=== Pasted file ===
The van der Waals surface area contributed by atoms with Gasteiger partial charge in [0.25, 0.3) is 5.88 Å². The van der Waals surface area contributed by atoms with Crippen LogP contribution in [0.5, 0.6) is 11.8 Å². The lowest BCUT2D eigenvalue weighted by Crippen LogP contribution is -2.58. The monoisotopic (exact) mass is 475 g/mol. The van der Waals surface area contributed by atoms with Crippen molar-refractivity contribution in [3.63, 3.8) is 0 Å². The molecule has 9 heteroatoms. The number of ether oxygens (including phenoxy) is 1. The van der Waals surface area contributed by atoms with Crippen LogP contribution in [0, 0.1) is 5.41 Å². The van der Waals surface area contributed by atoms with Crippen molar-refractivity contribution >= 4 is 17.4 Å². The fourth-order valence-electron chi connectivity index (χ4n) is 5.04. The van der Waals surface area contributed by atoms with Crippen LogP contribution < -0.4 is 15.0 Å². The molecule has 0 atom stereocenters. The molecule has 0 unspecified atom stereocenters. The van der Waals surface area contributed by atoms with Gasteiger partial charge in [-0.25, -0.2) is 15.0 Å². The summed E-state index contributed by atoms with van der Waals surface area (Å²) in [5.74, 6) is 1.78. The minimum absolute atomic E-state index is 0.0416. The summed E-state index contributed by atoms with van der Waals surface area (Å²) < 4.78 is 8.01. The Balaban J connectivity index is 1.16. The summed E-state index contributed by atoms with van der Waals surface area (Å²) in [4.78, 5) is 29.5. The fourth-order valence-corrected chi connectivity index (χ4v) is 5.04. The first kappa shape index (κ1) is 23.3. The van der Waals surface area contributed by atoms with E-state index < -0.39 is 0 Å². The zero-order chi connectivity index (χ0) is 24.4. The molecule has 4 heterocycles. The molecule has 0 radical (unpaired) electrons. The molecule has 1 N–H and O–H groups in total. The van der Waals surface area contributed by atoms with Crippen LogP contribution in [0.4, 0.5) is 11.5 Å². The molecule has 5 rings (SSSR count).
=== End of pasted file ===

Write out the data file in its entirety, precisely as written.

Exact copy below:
The van der Waals surface area contributed by atoms with Gasteiger partial charge in [0.25, 0.3) is 5.88 Å². The van der Waals surface area contributed by atoms with Crippen LogP contribution in [0.5, 0.6) is 11.8 Å². The lowest BCUT2D eigenvalue weighted by Crippen LogP contribution is -2.58. The monoisotopic (exact) mass is 475 g/mol. The van der Waals surface area contributed by atoms with Crippen molar-refractivity contribution in [3.63, 3.8) is 0 Å². The molecule has 9 heteroatoms. The number of ether oxygens (including phenoxy) is 1. The van der Waals surface area contributed by atoms with Crippen LogP contribution in [0, 0.1) is 5.41 Å². The van der Waals surface area contributed by atoms with Crippen molar-refractivity contribution >= 4 is 17.4 Å². The fourth-order valence-electron chi connectivity index (χ4n) is 5.04. The van der Waals surface area contributed by atoms with Crippen LogP contribution < -0.4 is 15.0 Å². The molecule has 0 atom stereocenters. The molecule has 0 unspecified atom stereocenters. The van der Waals surface area contributed by atoms with Gasteiger partial charge in [-0.25, -0.2) is 15.0 Å². The summed E-state index contributed by atoms with van der Waals surface area (Å²) in [5.74, 6) is 1.78. The minimum absolute atomic E-state index is 0.0416. The summed E-state index contributed by atoms with van der Waals surface area (Å²) < 4.78 is 8.01. The Balaban J connectivity index is 1.16. The summed E-state index contributed by atoms with van der Waals surface area (Å²) in [4.78, 5) is 29.5. The fourth-order valence-corrected chi connectivity index (χ4v) is 5.04. The first kappa shape index (κ1) is 23.3. The van der Waals surface area contributed by atoms with E-state index < -0.39 is 0 Å². The zero-order chi connectivity index (χ0) is 24.4. The molecule has 4 heterocycles. The molecule has 0 radical (unpaired) electrons. The molecule has 1 N–H and O–H groups in total. The van der Waals surface area contributed by atoms with Crippen LogP contribution in [0.4, 0.5) is 11.5 Å². The molecule has 5 rings (SSSR count).